Through productions adapted in various regions such as the drama The Young Doctor, the talent show King of Mask Singer, the Oscar-winning Parasite and global audience phenomena such as the series Squid Game, South Korean content has become the latest global trend.
On October 13, Netflix surprised the world by revealing that Squid Game had become the best premiere in its history. With 111 million views in its first 25 days, it had surpassed Bridgerton by a long shot. Korea, at last, had its own Money Heist.
But far from being a fluke, the Asian country has been following a path for years that inevitably had to lead to this sweet present.
The film Parasite, directed by Bong Joon-ho and winner of three Oscars (including Best Picture) in 2020, stands out. Or, just a few years earlier, the King of Mask Singer format, a talent show premiered in 2015 by MBC in Korea and that in 2019 led the list of the 100 best selling formats in the world prepared by K7 Media.
The term hallyu -which translates to “Korean wave”- was coined in the late 1990s when products of Korean popular culture, mainly dramas, achieved wide acceptance in the Chinese market and in other Asian territories.
The “Korean wave” first spread to other Asian countries such as China, Taiwan, Hong Kong, Singapore, Japan, Thailand, Indonesia, Malaysia or the Philippines. And now to the rest of the world.
But, again, nothing is a coincidence.
Because producers and directors from the country say that they have been studying Hollywood and other entertainment centers for years, adopting and refining the industry’s formulas and adding very Korean touches, as is the case of Studio Dragon, owned by CJ ENM.
In fact, the Korean Ministry of Culture, Sports and Tourism is responsible for promoting and supporting hallyu and its products, working intensively on the “country brand” in the international market in markets such as the Middle East, the US and, of course, Latin America.
In this context, and in the midst of the Covid-19 pandemic, the virtual edition of Mipcom 2020 had Korea as Country of Honor, which included a varied agenda of activities sponsored by the Korea Communications Commission (KCC), responsible for the policies in the broadcasting and communications services of the Asian country.
All of the country’s leading broadcasters were in attendance, including Korea Broadcasting System (KBS), Munhwa Broadcasting Corp (MBC), Seoul Broadcasting System (SBS), and Educational Broadcasting System (EBS), along with giants such as CJ ENM and JTBC.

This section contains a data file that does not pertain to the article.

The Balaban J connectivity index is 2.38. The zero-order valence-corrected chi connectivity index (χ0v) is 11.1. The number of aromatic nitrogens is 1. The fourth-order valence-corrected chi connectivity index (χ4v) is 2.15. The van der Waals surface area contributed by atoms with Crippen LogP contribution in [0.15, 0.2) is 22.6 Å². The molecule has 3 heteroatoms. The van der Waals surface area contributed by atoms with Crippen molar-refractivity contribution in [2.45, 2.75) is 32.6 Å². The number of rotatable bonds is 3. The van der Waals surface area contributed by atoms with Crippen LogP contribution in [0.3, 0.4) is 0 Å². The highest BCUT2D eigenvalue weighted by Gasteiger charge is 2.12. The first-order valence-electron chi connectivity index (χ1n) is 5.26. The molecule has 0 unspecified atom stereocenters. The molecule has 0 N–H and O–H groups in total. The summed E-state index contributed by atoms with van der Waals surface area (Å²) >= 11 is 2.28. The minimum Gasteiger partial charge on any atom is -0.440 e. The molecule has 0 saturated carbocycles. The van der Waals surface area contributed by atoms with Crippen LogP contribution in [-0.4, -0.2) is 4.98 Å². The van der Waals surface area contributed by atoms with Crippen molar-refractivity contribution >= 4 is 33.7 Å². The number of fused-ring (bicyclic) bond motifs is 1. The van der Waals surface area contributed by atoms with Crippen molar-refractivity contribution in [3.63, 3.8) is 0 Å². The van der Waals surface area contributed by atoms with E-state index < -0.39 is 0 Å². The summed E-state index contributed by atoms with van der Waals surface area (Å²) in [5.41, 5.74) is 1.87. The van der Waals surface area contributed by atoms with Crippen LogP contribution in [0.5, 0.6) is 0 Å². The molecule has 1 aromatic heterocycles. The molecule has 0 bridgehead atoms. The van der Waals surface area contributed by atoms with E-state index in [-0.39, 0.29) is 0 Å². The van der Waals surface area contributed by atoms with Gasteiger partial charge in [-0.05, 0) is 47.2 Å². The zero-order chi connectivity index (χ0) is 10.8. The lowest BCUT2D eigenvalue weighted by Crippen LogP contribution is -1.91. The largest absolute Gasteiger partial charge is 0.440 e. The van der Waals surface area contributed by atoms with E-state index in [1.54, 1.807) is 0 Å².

"At Netflix we are delighted to increase our investment in South Korea, as well as in South Korean movies and series"
On the other hand, the arrival in Korea of platforms such as Netflix -launched in 2016-, has been one of the key pieces of this puzzle called the Korean boom thanks to the launch of its own production centers in the country and an investment of more than US$700 million in South Korean content with more than 80 local series.
“At Netflix we are delighted to increase our investment in South Korea, as well as in South Korean movies and series,” said Amy Reinhard, Netflix’s VP of Studio Operations, announcing Netflix’s expansion with two new production centers in the country.
“Thanks to these new studios, Netflix is better positioned than ever to increase the production of exceptional South Korean stories and make a large number of production-related jobs available to the excellent professionals in the South Korean creative community,# she added.
The Korea Creative Content Agency (KOCCA), a Naju-based government agency that oversees and coordinates the promotion of the Korean content industry, was established in May 2009 by integrating five related organizations, including the Institute of Korea Broadcasting, the Korea Content and Culture Agency, and the Korea Game Agency.
The agency is spearheading the positioning of South Korean production and distribution companies at an international level, establishing an agenda in the markets through activities such as screenings, conferences and networking activities, such as those it has been organizing for a few years in the framework of LA Screenings Independents or the presence of South Korea as a Country of Honor at Mipcom 2020.
Among the companies that KOCCA represents are CJ ENM, KBS Media, MBC, SBS International, JTBC Studios, Something Special, Yoon&Company, Min Production, Island Story, Bamboo Network, t.cast Co., TV Chosun or Company Sang Sang, among others.
"Korea always took into account international sales, leading to an overall improvement in quality over the last decade"
About 90% of the local broadcast content industry’s overseas sales go to America and Asia.
“In addition to the general technological development that allowed the audience to access a lot of content around the world, the Korean audiovisual industry has a particular competitive environment where producers are adapted to produce content with a relatively smaller budget due to the small size of the market,” explains to ttvnews Sung Ho Ju, director of KOCCA USA.
“For this reason, Korea always kept international sales in mind, which led to an overall improvement in quality over the past decade. We believe this rise of Korean content is attributed to this unique industrial situation, survival of the fittest per se, which has been built up over the decades, not just because of any particular marketing strategy,” he adds.